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It’s important for people with asthma or other respiratory conditions to be prepared when dust storms are forecast in their area.
Dust storms bring increased air pollution which causes breathing difficulties in people with asthma by irritating the lungs.
The stress from severe weather events such as dust storms can also cause anxiety which can trigger asthma symptoms.
What you can do
Things to remember:
- The longer you’re exposed, the greater the chance for symptoms
- Children and the elderly are most at risk of breathing difficulties
- Symptoms can linger for days after the dust storm
Dust storm asthma plan
People with asthma should take the following steps to reduce the effects of dust storms on their health:
- Stay indoors with windows, doors and air vents closed
- Stay in air-conditioning, if possible. If you have an air conditioner, switch it “recycle” or “recirculate” to reduce the amount of dust getting into your home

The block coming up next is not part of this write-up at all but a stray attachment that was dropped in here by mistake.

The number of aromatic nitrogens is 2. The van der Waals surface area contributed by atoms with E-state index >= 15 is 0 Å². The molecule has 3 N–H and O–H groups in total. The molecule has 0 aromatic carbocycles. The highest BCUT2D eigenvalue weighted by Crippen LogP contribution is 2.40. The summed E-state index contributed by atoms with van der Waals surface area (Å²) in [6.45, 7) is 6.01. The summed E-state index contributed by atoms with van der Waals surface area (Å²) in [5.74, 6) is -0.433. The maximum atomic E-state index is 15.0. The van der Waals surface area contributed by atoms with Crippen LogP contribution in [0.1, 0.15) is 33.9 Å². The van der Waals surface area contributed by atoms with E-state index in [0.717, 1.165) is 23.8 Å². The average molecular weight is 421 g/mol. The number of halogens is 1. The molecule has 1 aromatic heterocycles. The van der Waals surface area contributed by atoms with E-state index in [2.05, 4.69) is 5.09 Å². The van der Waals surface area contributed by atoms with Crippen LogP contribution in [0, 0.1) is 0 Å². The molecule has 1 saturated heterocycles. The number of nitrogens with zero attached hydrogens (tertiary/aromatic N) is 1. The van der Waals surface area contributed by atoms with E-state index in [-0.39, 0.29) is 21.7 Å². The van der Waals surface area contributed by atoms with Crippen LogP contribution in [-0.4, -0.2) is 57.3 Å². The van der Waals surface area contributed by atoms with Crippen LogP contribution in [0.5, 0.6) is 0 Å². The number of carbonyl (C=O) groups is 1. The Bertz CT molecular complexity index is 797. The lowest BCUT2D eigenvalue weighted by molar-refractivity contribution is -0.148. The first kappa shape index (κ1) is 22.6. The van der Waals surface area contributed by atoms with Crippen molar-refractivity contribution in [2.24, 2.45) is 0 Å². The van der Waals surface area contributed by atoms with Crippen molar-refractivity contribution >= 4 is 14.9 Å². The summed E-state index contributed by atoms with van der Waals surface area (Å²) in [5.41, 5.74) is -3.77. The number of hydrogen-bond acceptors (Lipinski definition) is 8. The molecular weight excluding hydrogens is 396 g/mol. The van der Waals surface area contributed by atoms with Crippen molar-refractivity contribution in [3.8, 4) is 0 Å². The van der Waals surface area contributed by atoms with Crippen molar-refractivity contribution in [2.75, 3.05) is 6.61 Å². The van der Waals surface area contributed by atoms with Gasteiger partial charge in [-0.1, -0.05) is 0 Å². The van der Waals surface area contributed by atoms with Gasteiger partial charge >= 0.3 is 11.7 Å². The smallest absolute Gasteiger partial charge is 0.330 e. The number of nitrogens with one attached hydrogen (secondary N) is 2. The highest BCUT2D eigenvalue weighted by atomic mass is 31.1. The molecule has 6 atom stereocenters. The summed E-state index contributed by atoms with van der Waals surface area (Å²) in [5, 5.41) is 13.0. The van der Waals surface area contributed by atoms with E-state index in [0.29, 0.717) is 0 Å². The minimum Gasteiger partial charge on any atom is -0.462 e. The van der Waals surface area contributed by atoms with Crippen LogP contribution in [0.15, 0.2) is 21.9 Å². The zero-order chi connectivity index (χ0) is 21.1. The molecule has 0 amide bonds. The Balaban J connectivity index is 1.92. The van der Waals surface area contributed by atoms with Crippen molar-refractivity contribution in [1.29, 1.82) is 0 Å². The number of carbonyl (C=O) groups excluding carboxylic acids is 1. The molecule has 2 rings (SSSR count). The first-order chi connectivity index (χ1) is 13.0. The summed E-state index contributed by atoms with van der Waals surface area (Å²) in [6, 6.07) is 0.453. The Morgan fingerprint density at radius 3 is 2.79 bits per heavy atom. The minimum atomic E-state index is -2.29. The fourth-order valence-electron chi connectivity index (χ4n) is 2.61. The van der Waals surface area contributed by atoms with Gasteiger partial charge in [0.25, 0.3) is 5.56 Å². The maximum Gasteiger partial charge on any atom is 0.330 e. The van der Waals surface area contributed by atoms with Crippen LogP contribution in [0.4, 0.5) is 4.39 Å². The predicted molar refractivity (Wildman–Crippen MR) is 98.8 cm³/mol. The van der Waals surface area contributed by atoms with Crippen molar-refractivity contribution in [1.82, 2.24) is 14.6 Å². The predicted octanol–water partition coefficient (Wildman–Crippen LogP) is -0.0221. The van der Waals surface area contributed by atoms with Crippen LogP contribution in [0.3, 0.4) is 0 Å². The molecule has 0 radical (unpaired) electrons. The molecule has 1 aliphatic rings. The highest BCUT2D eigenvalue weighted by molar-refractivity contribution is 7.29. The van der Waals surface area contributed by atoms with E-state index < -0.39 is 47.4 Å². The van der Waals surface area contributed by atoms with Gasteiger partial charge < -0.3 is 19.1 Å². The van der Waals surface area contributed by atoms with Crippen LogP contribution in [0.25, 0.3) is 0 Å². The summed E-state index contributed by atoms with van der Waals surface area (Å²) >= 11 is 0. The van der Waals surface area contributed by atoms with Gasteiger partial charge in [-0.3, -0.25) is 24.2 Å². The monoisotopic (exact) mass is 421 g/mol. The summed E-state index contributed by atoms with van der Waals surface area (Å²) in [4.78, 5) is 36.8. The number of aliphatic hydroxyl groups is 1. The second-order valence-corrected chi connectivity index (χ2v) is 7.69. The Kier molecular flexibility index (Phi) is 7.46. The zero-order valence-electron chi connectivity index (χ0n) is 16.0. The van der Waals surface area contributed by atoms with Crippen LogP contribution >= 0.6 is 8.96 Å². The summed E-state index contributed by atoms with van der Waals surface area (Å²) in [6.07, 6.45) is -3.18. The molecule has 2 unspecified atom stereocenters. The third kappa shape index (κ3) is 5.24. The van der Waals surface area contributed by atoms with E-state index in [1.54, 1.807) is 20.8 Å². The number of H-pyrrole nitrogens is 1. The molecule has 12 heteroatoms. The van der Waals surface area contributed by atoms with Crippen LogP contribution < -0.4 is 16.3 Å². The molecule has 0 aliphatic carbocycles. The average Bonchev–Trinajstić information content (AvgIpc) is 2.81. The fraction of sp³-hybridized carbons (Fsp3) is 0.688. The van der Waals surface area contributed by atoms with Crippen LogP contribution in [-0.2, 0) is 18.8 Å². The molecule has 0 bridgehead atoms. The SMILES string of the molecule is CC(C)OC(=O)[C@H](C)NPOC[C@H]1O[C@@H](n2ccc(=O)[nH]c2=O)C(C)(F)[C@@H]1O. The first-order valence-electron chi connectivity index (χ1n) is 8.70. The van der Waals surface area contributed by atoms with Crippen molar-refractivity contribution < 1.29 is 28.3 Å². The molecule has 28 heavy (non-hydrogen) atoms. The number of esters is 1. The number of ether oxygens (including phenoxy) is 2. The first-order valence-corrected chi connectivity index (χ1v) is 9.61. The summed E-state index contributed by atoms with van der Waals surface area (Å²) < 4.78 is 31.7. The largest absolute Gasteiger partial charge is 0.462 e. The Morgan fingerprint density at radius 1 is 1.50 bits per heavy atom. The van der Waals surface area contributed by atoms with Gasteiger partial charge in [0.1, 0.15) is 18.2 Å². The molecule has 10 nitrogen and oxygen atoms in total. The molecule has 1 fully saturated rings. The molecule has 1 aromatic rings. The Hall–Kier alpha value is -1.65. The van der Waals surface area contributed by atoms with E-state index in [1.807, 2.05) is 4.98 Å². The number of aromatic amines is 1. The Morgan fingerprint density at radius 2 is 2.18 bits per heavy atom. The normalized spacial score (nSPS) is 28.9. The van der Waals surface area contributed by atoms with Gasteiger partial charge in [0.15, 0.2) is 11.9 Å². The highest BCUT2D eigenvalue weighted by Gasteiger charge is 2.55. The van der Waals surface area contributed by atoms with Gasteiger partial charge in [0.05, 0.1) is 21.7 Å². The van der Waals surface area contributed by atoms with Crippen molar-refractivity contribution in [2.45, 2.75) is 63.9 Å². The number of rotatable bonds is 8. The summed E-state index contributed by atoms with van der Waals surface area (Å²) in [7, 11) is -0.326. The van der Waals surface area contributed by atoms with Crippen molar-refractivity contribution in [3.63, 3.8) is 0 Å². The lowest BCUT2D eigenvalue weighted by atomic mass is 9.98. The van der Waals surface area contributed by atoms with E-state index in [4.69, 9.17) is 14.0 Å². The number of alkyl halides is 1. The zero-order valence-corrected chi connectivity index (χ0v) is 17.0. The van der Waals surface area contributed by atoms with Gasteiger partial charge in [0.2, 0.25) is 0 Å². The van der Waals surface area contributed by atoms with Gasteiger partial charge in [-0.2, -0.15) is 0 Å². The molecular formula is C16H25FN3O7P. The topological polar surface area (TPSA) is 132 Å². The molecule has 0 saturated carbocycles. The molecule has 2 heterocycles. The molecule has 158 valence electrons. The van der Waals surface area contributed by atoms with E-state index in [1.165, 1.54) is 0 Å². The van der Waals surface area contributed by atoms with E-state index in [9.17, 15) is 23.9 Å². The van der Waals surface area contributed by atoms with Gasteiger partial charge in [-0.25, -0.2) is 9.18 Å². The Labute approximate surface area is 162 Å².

- Take your preventer medication as directed
- Avoid doing a lot of exercise outdoors
- Follow your written asthma action plan
First Aid for Asthma
If asthma symptoms occur:
- Follow your personal asthma action plan
- If you don’t have asthma action plan, take 4 separate puffs of a blue/grey reliever
- If the symptoms aren’t going away or are getting worse, then follow the steps in First Aid for Asthma
If you’re worried about your asthma, visit your doctor. If you are experiencing wheezing, chest tightness or are finding it hard to breathe seek urgent medical assistance.